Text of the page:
What is Culture

What is Culture?
Part I – Read and Define (15 Minutes)
Introductory Video (1:16)
The word culture has many different meanings. For some it refers to an appreciation
of good literature, music, art, and food. For a biologist, it is likely to be a colony of
bacteria or other microorganisms growing in a laboratory Petri dish. However, for
anthropologists and other behavioral scientists, culture is the full range of learned
human behavior patterns.
The term was first introduced by English Anthropologist Edward B. Tylor in his
book Primitive Culture, published in 1871. Taylor said that culture includes
knowledge, belief, art, law, morals, customs and other habits acquired by people as
members of society.
Taylor’s groundbreaking book became the foundation of a branch of the humanities
called, “Anthropology.” Anthropology is the study of human societies, cultures and
their development.
To develop a better understanding of what culture means, lets take a look at some
different ways in which culture is defined.
1. Resource Link – Webster’s Dictionary (A very trusted dictionary resource)
2. Resource Link – Live Science (A credible science website) *Read article
3. Resource Link – Texas A&M (American University) *Read the first section
How did they define culture?
Webster’s Dictionary (copy and paste the definition) –
Texas A&M (read and decide which definition you think fits best) –
Live Science (read the article and determine their definition) –
Layers of Culture
Part II – Read and respond with partner (10 Minutes)
Since the study of culture is a study of behavioral patterns, we need to be able to
classify each of the layers that exist in culture. Anthropologists have identified three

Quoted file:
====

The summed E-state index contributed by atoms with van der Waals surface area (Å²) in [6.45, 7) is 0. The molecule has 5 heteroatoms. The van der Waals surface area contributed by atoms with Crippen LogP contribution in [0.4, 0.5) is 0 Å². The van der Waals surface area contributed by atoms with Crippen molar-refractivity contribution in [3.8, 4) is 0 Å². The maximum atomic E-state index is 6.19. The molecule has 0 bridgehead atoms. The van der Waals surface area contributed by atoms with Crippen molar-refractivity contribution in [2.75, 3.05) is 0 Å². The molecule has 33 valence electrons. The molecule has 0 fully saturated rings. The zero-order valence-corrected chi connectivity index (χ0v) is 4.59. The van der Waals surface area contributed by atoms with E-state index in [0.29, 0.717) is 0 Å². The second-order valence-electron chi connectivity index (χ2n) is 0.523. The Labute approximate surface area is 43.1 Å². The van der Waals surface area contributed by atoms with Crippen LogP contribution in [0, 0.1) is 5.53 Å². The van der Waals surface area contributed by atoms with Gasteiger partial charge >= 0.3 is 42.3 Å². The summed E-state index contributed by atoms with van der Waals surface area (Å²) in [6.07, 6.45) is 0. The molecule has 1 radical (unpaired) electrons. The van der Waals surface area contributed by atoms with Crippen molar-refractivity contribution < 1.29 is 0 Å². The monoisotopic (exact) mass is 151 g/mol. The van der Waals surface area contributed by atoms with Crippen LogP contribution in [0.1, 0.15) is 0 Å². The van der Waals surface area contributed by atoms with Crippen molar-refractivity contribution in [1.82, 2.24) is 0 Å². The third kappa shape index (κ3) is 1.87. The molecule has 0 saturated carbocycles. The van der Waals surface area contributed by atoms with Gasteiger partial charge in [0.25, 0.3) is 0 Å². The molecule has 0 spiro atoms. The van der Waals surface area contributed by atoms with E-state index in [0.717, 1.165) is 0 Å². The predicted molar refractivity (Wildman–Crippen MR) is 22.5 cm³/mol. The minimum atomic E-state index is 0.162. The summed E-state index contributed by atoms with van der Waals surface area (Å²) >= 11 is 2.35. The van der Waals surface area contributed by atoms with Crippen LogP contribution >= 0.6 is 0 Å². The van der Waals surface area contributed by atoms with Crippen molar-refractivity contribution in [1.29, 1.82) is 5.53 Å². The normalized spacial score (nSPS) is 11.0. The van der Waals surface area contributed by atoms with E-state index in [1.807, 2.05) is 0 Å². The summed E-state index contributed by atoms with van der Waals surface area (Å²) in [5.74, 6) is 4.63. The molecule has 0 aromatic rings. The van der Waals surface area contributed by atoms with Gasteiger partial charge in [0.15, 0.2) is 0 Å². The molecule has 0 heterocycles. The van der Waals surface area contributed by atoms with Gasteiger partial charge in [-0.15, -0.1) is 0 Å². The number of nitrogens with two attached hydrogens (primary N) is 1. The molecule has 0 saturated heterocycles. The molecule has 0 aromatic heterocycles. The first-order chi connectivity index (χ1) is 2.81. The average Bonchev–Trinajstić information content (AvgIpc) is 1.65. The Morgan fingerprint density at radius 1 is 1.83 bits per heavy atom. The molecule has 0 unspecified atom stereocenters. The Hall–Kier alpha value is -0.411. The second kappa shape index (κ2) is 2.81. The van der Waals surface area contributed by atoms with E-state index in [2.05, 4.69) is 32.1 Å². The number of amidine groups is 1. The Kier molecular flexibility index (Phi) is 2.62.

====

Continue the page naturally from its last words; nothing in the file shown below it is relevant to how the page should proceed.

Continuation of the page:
distinct layers within human culture.
Layer 1 – Values, Traditions, and Beliefs
These aspects are specific to your society. When people speak of Italian, Samoan, or
Japanese culture, they are referring to the shared language, traditions, and beliefs
that set each of these peoples apart from others. In most cases, those who share
your culture do so because they acquired it as parents and other family members
who have it raised them.
Layer 2 – Subculture
The second layer of culture that may be part of your identity is a subculture. In
complex, diverse societies in which people have come from many different parts of
the world, they often retain much of their original cultural traditions. As a result,
they are likely to be part of an identifiable subculture in their new society. The
shared cultural traits of subcultures set them apart from the rest of their society.
Examples of easily identifiable subcultures in the United States include ethnic
groups such as Vietnamese Americans, African Americans, and Mexican Americans.
Members of each of these subcultures share a common identity, food tradition, and a
language that comes from their ancestral background and experiences. As the
cultural differences between members of a subculture and the dominant national